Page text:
“Our Mother Earth: A Christian Reading of the Challenge of the Environment,” is Pope Francis’ new book, which was published in Italian on October 24, 2019, by the Vatican Publishing House [Libreria Editrice Vaticana].
The volume was printed on FSC (Forest Stewardship Council) paper, which issued from a forest and a logistical chain managed in keeping with the strict norms of environmental, social and economic durability.
It gathers texts expressing Pope Francis’ defense of the environment, including a text on the Christian vision of ecology, highlighted “Vatican News” in Spanish.
The Preface is written by the Ecumenical Patriarch <of Constantinople> Bartholomew I, who describes the stages of collaboration between them on these issues, especially the Messages on the occasion of the World Days of Prayer for the Safeguarding of Creation, held every year on September 1.
This Day was established in 2015, and united the Catholic Church and the Orthodox Church in “common concerns for the future of Creation.”
The first chapter, entitled “Global Vision” includes a selection of texts, in particular, fragments of the Encyclical Laudato Si’, which stresses the need to protect our “Common Home” by the union of the “human family” in the quest for “durable and integral development.”
This last idea is developed in the chapter “From the Challenge of An Epoch to a “Global Opportunity,” based on the analysis of extracts of the Encyclical regarding the present environmental crisis.
Pollution, global warming, climate change and loss of biodiversity are the consequences of unbridled exploitation destined to continue to grow exponentially unless there is a “change of direction” in the short term.
In this context, the Holy Father stresses that an “environmental conversion” is possible if a veritable “ecological education” is promoted, which creates, in particular in the new generations, awareness and, consequently, a renewed consciousness.
Guardians of Creation and of Life
According to “Vatican News,” the book includes Pope Francis’ addresses, audiences and homilies that show that, from the first days of his pontificate, he has referred to ”the urgency” to address the problem of ecology: it is about safeguarding the immense gift that God has given each living being, but especially man, the only one who received “the breath of God.”
Running through Genesis, he points out that the care of Creation and of human life are intimately connected and inseparable. Therefore, free access to the necessary goods for survival is indispensable, with priority given to access to water, with no discrimination between peoples.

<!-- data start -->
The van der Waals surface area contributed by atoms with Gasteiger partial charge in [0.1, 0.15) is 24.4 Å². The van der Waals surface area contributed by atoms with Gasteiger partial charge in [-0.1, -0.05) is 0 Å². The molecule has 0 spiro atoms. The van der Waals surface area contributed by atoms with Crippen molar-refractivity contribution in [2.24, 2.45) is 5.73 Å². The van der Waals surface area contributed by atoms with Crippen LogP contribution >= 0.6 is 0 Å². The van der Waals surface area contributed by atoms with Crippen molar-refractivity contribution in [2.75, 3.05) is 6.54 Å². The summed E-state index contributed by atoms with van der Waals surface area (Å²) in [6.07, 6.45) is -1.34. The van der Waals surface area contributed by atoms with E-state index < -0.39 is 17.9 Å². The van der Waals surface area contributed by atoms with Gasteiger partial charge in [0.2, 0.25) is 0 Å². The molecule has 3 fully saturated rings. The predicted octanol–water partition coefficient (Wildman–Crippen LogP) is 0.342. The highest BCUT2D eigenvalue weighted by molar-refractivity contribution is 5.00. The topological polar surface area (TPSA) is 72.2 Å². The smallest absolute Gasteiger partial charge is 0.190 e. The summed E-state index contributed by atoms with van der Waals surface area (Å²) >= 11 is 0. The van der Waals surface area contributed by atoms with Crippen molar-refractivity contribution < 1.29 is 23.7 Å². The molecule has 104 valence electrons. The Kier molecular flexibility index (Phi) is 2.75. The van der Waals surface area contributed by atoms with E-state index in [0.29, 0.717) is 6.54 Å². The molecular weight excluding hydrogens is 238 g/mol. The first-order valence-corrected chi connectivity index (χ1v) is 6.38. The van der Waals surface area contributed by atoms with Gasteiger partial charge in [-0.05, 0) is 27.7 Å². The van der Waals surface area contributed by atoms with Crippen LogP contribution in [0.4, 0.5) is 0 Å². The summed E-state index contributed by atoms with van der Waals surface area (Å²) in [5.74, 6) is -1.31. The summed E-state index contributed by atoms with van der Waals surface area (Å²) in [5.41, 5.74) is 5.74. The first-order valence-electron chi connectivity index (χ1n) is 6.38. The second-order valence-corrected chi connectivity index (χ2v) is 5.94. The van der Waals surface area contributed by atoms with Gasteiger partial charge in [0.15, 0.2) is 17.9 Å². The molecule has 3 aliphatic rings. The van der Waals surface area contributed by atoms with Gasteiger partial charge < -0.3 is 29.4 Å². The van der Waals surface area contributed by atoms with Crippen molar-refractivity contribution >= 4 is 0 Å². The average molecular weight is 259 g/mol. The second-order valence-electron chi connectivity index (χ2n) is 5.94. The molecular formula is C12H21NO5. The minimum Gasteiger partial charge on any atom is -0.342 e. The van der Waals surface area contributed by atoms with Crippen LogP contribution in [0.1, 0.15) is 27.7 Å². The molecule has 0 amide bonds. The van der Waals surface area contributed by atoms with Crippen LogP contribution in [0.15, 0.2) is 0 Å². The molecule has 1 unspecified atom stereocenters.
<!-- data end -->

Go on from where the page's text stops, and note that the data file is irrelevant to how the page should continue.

Theology of Ecology
The book ends with the text entitled “Our Mother Earth.” The Pontiff expresses a wider perspective, which is not limited to concern for the environment. It is a true “theology of ecology,” a profoundly spiritual address.
Creation is conceived as the fruit of God’s love for each of His creatures, in particular, for the human being, to whom He gave the gift of Creation, place where we are invited to discover a presence.”
“It is man’s capacity for communion that determines the state of Creation (…) Therefore, it is man’s destiny that determines the destiny of the universe,’ explains the Bishop of Rome.
On the other hand, the bond between man and Creation is lived in love and, on the contrary, is corrupted if he fails and does not recognize the gift given to him. “The irresponsible exploitation of resources” to obtain power and wealth in the hands of a few, entails an “unbalance” that leads to the destruction of the world and of peoples.
Pope Francis wonders if “the environmental urgency,” in which we are plunged, can become an occasion to go back, “to choose life” and to revise the economic and cultural models:” which make justice and sharing real and in which each human being has his/her own dignity and rights.
He recalls what Saint John Paul II said: those that have nothing “run the risk of losing their face, because they disappear; of becoming one of the invisible persons who live in our cities.”
In fact, the Polish Pope denounced the “structures of sin,” which “produce evil, pollute the environment, wound and humiliate the poor, foster the logic of possession and power.”
For Pope Francis, the technological revolution and individual engagement are not sufficient solutions, because consciousness is acquired primarily through a “veritable spirit of communion.”
With Anita Bourdin